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Oxalic acid is a naturally occurring component of tea, chocolate, beer, soybeans, wheat germ, some fruits and vegetables, and is especially high in spinach and other dark leaf greens. Oxalic acid is usually excreted in urine as a harmless by-product of digestion and assimilation, however it can also combine with minerals, and particularly with calcium, to form oxalates.

These oxalates are salt crystals that can be irritating to human tissue and can contribute to the formation of kidney and bladder stones. This is especially a concern for those who have kidney or bladder problems or those with an inability to properly absorb fat.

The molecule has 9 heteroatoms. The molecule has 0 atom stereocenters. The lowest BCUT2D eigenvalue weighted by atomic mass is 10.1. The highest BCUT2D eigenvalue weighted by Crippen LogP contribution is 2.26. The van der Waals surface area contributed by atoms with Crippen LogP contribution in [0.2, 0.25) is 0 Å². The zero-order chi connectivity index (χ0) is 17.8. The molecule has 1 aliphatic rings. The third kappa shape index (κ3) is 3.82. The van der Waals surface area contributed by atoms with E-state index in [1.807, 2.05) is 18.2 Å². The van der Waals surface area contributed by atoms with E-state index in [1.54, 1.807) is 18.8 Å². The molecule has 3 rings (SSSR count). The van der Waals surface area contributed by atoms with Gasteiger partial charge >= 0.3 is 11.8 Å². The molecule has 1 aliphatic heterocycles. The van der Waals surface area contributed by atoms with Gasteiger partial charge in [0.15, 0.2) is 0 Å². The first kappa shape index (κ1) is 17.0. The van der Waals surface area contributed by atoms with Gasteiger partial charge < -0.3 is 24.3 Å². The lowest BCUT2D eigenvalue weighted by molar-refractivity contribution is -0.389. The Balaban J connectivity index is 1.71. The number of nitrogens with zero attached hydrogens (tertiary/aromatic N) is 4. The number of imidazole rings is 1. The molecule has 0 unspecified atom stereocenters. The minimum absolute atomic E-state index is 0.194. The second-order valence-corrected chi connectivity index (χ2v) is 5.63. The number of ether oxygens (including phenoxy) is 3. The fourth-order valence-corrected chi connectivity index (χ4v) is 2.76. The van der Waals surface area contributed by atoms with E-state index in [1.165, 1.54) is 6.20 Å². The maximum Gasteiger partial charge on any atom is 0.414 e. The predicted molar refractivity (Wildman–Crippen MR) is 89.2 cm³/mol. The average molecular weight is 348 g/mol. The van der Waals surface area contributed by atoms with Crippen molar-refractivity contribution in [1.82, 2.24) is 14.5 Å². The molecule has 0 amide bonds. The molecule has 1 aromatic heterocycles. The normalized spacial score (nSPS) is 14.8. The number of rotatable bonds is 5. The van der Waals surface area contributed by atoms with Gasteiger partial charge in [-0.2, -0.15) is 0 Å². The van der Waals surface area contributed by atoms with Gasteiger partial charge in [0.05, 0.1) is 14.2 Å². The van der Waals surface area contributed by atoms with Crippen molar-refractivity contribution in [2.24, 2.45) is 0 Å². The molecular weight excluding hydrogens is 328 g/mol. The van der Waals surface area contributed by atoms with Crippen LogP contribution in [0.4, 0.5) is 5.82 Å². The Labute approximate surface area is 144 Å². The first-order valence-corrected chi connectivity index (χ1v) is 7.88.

Of all the tea types, black and black decaffeinated teas contain the most oxalic acid, typically ranging from 12 to 30 mg per cup. Green, green decaffeinated and white teas typically contain 6 to 18 mg oxalic acid per cup.  However test results tend to vary cup-to-cup and some of our independent laboratory testing of oxalic acid content has resulted in quantities too small to be measured or to contain none at all.

Herbal teas typically contain only 0 to 2 mg oxalic acid per cup.

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